– Know where you are: Whether you are hunting on public lands, private lands or lands enrolled in an access program such as block management, it is the responsibility of each hunter to know where they are to avoid intrusion. Maps are still available, as are GPS chips and mobile phone apps to help with orientation.

– Access to public lands: Access to public lands (on a private road) by private land requires the authorization of the private landowner, the tenant or his agent.

– Camping: Camping is permitted on most public land (see agency regulations), but permission is required to camp on private property and ZMBs.

– Know the rules: Check BMA maps for specific rules on block management property, including driving on roads, parking areas, no-shoot zones, pedestrian zones, camping, the number of authorized hunters, the recovery of game, etc. Rules for most land agencies can be found on maps and/or brochures. Visit the agency’s website or the appropriate local office for more information.

– Report Violations: Report any hunting and fishing, trespassing, vandalism or other criminal activity you see to 1-800-TIP-MONT (1-800-847-6668).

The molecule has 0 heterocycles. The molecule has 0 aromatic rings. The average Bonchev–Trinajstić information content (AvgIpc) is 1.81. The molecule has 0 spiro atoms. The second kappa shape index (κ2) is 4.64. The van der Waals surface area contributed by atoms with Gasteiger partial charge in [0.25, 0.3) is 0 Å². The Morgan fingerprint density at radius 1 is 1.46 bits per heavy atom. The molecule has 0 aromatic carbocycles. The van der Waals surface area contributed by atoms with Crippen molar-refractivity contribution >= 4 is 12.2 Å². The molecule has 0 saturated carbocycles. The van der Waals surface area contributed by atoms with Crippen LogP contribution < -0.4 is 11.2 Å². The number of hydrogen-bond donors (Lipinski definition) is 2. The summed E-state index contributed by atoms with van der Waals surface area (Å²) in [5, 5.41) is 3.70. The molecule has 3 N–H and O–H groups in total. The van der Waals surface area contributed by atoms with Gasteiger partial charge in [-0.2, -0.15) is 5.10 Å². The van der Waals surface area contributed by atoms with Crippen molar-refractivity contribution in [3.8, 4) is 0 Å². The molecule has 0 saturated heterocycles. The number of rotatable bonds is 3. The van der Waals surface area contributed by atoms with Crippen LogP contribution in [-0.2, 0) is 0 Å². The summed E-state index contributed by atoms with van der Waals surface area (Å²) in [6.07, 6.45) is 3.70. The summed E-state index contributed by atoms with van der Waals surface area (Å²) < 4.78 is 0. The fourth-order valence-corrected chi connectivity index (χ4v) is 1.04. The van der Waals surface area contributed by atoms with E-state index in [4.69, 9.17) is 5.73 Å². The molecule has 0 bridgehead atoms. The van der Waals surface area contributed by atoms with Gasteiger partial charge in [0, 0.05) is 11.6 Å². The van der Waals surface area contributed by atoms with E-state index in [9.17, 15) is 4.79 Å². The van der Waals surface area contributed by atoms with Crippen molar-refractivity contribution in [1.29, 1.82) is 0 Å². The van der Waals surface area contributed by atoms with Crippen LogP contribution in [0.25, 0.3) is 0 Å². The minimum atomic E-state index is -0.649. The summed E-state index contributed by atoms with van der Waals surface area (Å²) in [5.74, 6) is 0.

The 1-800-TIP-MONT program is a toll-free number where you can report violations of fish, wildlife or park regulations. Callers can remain anonymous and may be eligible for a reward of up to $1,000 for providing information leading to a conviction.

Also keep in mind that fall is a very busy time for property owners. Along with the late harvest, cattle and other livestock are moved from their summer and/or fall pastures and are often brought close to the original site for winter feeding and care. Please use common sense and respect during these activities.

FWP also offers a free online program called The Montana Hunter-Landowner Stewardship Project. This project is an information program for anyone interested in promoting responsible hunting behavior and good hunter-owner relations in Montana. The program is delivered via an interactive website using questions, videos and commentary as well as opportunities for you to test your knowledge of a variety of practical topics related to hunter-owner relationships and responsible hunter behavior.

Please go to to learn more and complete the program.